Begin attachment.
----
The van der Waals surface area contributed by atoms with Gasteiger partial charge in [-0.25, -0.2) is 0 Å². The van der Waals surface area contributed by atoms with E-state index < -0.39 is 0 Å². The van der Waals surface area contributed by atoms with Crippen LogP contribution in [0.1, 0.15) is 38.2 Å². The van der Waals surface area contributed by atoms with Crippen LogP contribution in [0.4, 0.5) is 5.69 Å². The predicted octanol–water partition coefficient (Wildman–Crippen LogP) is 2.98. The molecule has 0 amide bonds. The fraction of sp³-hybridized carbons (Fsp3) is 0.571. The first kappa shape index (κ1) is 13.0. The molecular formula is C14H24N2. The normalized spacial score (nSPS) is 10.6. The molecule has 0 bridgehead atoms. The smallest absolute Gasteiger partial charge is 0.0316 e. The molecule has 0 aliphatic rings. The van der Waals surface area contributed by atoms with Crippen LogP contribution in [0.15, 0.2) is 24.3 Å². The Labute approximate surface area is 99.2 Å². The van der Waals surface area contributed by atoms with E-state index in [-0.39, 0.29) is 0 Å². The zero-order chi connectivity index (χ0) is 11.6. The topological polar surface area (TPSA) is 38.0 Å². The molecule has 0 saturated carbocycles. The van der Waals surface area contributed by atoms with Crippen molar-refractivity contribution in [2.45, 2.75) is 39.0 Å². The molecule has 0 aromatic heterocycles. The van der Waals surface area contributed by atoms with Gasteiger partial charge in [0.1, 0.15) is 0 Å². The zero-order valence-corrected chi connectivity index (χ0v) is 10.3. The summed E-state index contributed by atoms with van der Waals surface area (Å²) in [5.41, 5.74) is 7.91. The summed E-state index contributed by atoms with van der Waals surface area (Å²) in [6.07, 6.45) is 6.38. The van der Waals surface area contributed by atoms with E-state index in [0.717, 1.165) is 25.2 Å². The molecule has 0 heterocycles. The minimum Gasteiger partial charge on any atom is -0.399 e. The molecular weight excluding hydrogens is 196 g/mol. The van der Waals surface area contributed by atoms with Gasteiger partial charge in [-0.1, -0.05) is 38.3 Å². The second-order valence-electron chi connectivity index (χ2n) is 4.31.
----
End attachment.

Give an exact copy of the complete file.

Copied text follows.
The van der Waals surface area contributed by atoms with Gasteiger partial charge in [-0.25, -0.2) is 0 Å². The van der Waals surface area contributed by atoms with E-state index < -0.39 is 0 Å². The van der Waals surface area contributed by atoms with Crippen LogP contribution in [0.1, 0.15) is 38.2 Å². The van der Waals surface area contributed by atoms with Crippen LogP contribution in [0.4, 0.5) is 5.69 Å². The predicted octanol–water partition coefficient (Wildman–Crippen LogP) is 2.98. The molecule has 0 amide bonds. The fraction of sp³-hybridized carbons (Fsp3) is 0.571. The first kappa shape index (κ1) is 13.0. The molecular formula is C14H24N2. The normalized spacial score (nSPS) is 10.6. The molecule has 0 bridgehead atoms. The smallest absolute Gasteiger partial charge is 0.0316 e. The molecule has 0 aliphatic rings. The van der Waals surface area contributed by atoms with Crippen LogP contribution in [0.15, 0.2) is 24.3 Å². The Labute approximate surface area is 99.2 Å². The van der Waals surface area contributed by atoms with E-state index in [-0.39, 0.29) is 0 Å². The zero-order chi connectivity index (χ0) is 11.6. The topological polar surface area (TPSA) is 38.0 Å². The molecule has 0 saturated carbocycles. The van der Waals surface area contributed by atoms with Crippen molar-refractivity contribution in [2.45, 2.75) is 39.0 Å². The molecule has 0 aromatic heterocycles. The van der Waals surface area contributed by atoms with Gasteiger partial charge in [0.1, 0.15) is 0 Å². The zero-order valence-corrected chi connectivity index (χ0v) is 10.3. The summed E-state index contributed by atoms with van der Waals surface area (Å²) in [5.41, 5.74) is 7.91. The summed E-state index contributed by atoms with van der Waals surface area (Å²) in [6.07, 6.45) is 6.38. The van der Waals surface area contributed by atoms with E-state index in [0.717, 1.165) is 25.2 Å². The molecule has 0 heterocycles. The minimum Gasteiger partial charge on any atom is -0.399 e. The molecular weight excluding hydrogens is 196 g/mol. The van der Waals surface area contributed by atoms with Gasteiger partial charge in [-0.1, -0.05) is 38.3 Å². The second-order valence-electron chi connectivity index (χ2n) is 4.31.